This tax season, as in years past, we noticed an uptick in people calling our office about tax concerns. Among these, a fair number were surprised to learn that they hadn’t been contacted by the IRS at all. They had instead been the target of a fairly common scam.
The scenario we’ve heard for years goes like this. Somebody calls you and claims to work for the IRS. They say you owe back taxes or some other penalty and your account is now so delinquent that unless you make a payment immediately, the sheriff will be sent to arrest you. Some of these scams will even bring someone else on the line or have a second person call you, in both cases claiming to be the sheriff or a police officer, all to make the situation seem more legitimate and to convince you to pay up.
But if something like the above happens to you, it is almost certainly a scam. The IRS’s first method of contacting a taxpayer is always by a mailed notice. Moreover, although the IRS can garnish your wages and levy your bank accounts to collect the tax you owe, no one from the IRS is ever going to call you and demand a payment over the phone and hold the threat of immediate arrest over your head. It’s just not how the IRS operates.
These scams work because people are unfamiliar with the IRS’s operations. They also play off a kernel of truth. It’s possible for issues with the IRS to lead to criminal prosecution, of which jail time is a possibility. But even in such a scenario, it won’t be the situation as the scammer on the phone tries to describe it and a routine collections case is very unlikely to get to that point.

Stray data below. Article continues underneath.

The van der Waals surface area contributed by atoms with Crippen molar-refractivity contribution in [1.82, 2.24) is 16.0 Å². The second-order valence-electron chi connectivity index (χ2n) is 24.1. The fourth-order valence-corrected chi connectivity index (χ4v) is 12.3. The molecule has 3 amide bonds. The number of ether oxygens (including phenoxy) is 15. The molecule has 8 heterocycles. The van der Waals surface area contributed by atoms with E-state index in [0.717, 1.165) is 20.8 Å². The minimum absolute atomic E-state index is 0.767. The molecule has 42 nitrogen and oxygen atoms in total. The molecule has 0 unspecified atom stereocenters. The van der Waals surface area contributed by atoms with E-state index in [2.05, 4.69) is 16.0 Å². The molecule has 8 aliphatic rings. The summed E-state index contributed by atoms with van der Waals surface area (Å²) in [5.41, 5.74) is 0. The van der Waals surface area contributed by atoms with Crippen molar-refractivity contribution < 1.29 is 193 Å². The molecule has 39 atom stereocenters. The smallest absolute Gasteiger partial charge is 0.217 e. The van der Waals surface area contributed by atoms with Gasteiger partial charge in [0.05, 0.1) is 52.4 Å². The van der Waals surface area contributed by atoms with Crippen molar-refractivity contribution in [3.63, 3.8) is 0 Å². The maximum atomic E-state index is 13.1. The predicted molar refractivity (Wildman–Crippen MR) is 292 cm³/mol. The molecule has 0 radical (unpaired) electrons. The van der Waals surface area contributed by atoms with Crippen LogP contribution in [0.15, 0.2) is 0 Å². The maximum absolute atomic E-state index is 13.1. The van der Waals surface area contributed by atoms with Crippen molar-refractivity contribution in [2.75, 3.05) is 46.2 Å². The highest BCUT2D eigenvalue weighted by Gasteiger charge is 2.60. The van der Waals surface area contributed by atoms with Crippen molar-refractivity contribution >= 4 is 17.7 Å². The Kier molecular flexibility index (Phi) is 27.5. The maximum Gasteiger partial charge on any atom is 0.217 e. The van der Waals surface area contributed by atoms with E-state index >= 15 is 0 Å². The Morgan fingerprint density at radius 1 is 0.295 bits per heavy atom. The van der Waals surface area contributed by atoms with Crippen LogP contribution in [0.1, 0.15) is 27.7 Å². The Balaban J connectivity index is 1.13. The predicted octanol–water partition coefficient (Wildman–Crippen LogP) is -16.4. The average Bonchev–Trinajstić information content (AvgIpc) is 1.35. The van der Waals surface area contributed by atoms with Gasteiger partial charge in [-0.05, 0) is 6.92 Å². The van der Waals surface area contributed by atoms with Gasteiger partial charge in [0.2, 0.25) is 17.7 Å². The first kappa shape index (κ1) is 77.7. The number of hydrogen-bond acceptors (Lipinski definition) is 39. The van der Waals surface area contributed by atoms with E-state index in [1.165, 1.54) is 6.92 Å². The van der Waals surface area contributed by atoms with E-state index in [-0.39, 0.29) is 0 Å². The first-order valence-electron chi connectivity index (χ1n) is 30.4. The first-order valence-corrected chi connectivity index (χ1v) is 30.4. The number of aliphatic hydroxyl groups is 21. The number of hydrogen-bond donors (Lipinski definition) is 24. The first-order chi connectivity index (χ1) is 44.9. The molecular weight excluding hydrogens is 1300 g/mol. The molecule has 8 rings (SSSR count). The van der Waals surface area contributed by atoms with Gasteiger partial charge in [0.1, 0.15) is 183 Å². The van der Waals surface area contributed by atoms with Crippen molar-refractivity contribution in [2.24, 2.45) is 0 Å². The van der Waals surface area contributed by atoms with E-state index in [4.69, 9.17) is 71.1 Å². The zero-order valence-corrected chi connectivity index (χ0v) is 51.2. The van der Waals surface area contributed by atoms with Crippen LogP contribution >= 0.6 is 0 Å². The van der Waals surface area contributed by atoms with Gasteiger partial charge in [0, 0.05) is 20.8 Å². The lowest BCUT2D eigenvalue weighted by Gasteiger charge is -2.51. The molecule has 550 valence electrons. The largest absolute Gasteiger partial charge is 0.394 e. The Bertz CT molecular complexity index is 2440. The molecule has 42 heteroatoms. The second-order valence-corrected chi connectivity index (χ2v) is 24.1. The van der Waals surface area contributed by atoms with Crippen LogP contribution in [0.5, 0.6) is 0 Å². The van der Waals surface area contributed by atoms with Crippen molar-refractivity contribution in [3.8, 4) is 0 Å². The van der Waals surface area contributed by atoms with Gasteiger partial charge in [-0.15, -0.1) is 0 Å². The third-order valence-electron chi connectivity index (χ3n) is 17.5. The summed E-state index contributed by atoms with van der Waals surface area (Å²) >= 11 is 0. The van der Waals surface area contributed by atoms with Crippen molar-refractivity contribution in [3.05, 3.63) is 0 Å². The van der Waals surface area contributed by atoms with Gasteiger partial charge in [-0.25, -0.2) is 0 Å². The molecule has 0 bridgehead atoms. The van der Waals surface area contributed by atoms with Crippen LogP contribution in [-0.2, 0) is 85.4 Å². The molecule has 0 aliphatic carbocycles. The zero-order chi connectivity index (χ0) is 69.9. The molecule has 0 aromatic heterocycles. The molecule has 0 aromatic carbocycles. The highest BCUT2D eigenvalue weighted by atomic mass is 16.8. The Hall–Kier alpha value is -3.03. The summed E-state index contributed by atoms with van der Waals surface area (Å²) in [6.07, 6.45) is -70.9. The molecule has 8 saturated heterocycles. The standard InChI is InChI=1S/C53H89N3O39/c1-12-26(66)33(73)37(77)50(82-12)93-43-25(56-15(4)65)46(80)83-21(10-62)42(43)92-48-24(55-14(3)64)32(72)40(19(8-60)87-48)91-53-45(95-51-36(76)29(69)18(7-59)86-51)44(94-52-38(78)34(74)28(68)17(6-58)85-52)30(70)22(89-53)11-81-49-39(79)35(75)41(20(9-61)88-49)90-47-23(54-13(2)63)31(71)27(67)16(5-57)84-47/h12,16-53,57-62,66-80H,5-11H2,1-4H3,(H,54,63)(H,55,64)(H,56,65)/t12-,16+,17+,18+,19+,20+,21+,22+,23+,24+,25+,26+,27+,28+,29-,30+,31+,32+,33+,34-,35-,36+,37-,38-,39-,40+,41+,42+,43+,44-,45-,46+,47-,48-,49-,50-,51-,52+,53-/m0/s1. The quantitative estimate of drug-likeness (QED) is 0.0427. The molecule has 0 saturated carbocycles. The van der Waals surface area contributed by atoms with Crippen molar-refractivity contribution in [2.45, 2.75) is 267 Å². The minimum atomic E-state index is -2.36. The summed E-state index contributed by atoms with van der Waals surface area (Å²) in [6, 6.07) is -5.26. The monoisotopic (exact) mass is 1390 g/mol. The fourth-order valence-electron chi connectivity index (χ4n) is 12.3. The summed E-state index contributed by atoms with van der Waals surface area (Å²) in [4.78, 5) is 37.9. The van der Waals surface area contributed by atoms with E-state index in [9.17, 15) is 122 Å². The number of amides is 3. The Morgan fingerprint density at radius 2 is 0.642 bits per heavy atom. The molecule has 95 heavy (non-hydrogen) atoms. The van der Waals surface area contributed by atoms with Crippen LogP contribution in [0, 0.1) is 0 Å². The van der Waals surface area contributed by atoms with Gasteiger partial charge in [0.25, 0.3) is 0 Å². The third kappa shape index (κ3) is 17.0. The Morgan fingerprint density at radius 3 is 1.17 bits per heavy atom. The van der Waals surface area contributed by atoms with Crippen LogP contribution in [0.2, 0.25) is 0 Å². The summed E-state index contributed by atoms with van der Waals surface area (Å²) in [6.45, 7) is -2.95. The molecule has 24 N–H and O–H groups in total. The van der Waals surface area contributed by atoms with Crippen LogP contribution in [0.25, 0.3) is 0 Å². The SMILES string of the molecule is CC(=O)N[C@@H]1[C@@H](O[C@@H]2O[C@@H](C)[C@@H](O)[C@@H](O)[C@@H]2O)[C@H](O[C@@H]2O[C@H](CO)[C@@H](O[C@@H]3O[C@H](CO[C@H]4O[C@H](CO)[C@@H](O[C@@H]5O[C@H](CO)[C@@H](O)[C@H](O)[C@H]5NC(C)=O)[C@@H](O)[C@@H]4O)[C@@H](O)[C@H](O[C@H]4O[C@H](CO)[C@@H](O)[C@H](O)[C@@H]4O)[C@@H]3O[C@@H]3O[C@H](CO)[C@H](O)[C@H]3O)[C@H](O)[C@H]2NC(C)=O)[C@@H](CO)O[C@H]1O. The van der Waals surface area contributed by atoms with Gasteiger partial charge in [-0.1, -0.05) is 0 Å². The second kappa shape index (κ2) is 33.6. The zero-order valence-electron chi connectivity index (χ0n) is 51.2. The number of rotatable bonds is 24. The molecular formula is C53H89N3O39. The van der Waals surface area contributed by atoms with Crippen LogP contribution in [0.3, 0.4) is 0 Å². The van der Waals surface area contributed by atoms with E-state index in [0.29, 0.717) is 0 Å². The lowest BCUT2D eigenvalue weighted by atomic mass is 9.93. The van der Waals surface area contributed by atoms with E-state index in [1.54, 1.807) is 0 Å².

The actual IRS procedure for collection begins with a mailed notice. This will set out what is owed and for which tax period(s) the liability applies. Late taxes accrue both interest and penalties until they are paid in full. Penalties can be waived for extenuating circumstances, while interest is almost never waived. If you cannot full pay the tax owed, you can request a payment plan. For smaller balances, the IRS typically approves such an installment agreement as a matter of course. If the amount owed is larger, they require financial information from the taxpayer first. Another option is what’s called an offer in compromise (OIC). In an OIC, you make the IRS an offer, either a flat payment or installments, that is less than the total amount you owe. The IRS considers OIC’s based on the circumstances, namely your ability to pay.
However much is owed or whatever specific issues arises with the IRS, representation by experienced counsel can help you navigate the process more smoothly and achieve the best results including favor terms to installment agreements and getting penalties waived. Horowitz Law Offices represents taxpayers before the IRS. You are welcome to contact us at (312) 787-5533 or email@example.com